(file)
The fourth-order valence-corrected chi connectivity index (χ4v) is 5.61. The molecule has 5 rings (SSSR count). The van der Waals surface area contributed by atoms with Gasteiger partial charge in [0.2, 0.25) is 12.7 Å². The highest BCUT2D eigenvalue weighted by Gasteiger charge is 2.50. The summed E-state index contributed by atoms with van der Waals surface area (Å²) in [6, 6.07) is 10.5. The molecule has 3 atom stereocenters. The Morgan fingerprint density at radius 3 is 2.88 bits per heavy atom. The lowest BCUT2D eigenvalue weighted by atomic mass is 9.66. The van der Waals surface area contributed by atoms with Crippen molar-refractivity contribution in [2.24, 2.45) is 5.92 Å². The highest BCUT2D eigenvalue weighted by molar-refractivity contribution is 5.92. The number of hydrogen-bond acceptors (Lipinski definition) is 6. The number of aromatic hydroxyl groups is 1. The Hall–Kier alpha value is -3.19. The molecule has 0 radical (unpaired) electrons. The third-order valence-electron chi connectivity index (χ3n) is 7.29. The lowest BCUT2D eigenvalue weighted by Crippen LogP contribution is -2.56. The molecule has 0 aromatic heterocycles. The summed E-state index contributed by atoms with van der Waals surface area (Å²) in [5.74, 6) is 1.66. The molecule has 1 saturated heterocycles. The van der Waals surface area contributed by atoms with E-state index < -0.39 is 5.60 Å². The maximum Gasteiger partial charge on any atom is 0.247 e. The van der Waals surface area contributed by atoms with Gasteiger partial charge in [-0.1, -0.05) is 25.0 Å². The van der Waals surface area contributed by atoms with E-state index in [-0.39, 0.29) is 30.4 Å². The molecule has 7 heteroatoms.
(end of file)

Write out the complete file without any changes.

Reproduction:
The fourth-order valence-corrected chi connectivity index (χ4v) is 5.61. The molecule has 5 rings (SSSR count). The van der Waals surface area contributed by atoms with Gasteiger partial charge in [0.2, 0.25) is 12.7 Å². The highest BCUT2D eigenvalue weighted by Gasteiger charge is 2.50. The summed E-state index contributed by atoms with van der Waals surface area (Å²) in [6, 6.07) is 10.5. The molecule has 3 atom stereocenters. The Morgan fingerprint density at radius 3 is 2.88 bits per heavy atom. The lowest BCUT2D eigenvalue weighted by atomic mass is 9.66. The van der Waals surface area contributed by atoms with Crippen molar-refractivity contribution in [2.24, 2.45) is 5.92 Å². The highest BCUT2D eigenvalue weighted by molar-refractivity contribution is 5.92. The number of hydrogen-bond acceptors (Lipinski definition) is 6. The number of aromatic hydroxyl groups is 1. The Hall–Kier alpha value is -3.19. The molecule has 0 radical (unpaired) electrons. The third-order valence-electron chi connectivity index (χ3n) is 7.29. The lowest BCUT2D eigenvalue weighted by Crippen LogP contribution is -2.56. The molecule has 0 aromatic heterocycles. The summed E-state index contributed by atoms with van der Waals surface area (Å²) in [5.74, 6) is 1.66. The molecule has 1 saturated heterocycles. The van der Waals surface area contributed by atoms with E-state index < -0.39 is 5.60 Å². The maximum Gasteiger partial charge on any atom is 0.247 e. The van der Waals surface area contributed by atoms with Gasteiger partial charge in [-0.1, -0.05) is 25.0 Å². The van der Waals surface area contributed by atoms with E-state index in [-0.39, 0.29) is 30.4 Å². The molecule has 7 heteroatoms.